Two hours later, he was arrested and taken into police custody. Jack explained that he had stolen a knife from a drugstore and attempted to rob 2 downtown restaurants. This time, our interviewer noticed significant disorganization. Jack was upset and paranoid about New York City and about his family. He was only happy that he had been arrested because he would be safe in jail; in fact, he was asking to be discharged to jail.
A call to Jack’s mother revealed a diagnosis of schizophrenia. She also described methamphetamine-use disorder starting at age 16, and more recent synthetic marijuana use. With this information, it seemed more appropriate to involuntarily admit the patient to a psychiatric facility. COVID-19 testing was negative.
Malingering and psychiatric illness can coexist and often do. Our clinicians had to see past the malingering to recognize psychotic and substance use disorders. What is also interesting is the way in which the pandemic disrupted Jack’s habitat, prompting him to board a train as far as he could easily travel. He was even more poorly adapted to these new circumstances and fell into malingering.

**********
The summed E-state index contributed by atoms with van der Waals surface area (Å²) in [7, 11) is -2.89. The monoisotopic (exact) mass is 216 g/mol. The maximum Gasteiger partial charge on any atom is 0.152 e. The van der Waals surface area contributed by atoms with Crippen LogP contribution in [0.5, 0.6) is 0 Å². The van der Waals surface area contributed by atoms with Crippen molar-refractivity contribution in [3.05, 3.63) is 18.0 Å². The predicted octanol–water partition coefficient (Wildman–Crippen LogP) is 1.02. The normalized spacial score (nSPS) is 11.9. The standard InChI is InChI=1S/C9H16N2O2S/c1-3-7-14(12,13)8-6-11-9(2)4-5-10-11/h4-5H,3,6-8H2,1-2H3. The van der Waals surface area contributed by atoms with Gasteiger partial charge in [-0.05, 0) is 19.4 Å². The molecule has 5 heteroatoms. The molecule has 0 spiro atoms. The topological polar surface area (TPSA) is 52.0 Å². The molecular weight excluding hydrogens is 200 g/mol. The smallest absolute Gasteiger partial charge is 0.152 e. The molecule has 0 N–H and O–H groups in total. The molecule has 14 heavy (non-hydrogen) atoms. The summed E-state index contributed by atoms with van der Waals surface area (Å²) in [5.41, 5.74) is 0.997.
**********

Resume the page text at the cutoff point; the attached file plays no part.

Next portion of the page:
It is important to see beyond patients’ deceptions to identify solutions to real problems while assessing and treating malingering patients in the context of a natural disaster. This challenge is compounded by negative countertransference, if only from added work, combined with manipulation. Physicians may need to walk a fine line between collusion and confrontation.
More studies of the malingering patient in the ED might be helpful. An institutional approach or a policy may facilitate the management and hopefully decrease the frequency of the maladaptive behavior.10 All these efforts would help ED staff; they may help decrease the time spent with these patients and may reduce frustration or burnout.
This COVID-19 pandemic presents an unexpected opportunity to observe behavioral adaptation to crisis and to consider the medical-ethical dilemmas that arise. Focusing on patients who malinger highlights subtle issues of justice and beneficence and challenges us to avoid overcompensation and generalization in our response.
Malingering is not a distinctively different phenomenon during the pandemic. However, this pandemic has been a distinct precipitant––of scarce resources, governmental restrictions, and fear of infection. Patients and ED staff are all on edge, which affects decision-making and ultimately clinical outcomes.
Dr Matos Santana is an assistant professor of psychiatry at Yale School of Medicine in New Haven, Connecticut, and physician lead for Psychiatric Emergency Services at Yale New Haven Hospital. Dr Goldenberg is an associate professor of psychiatry at Yale School of Medicine and co-director of the Medical Student Clerkship, Biopsychosocial Approach to Health-Psychiatry, Psychiatry. Dr Powsner is a professor of psychiatry and emergency medicine at Yale School of Medicine and director of the Crisis Intervention Unit at Yale New Haven Hospital.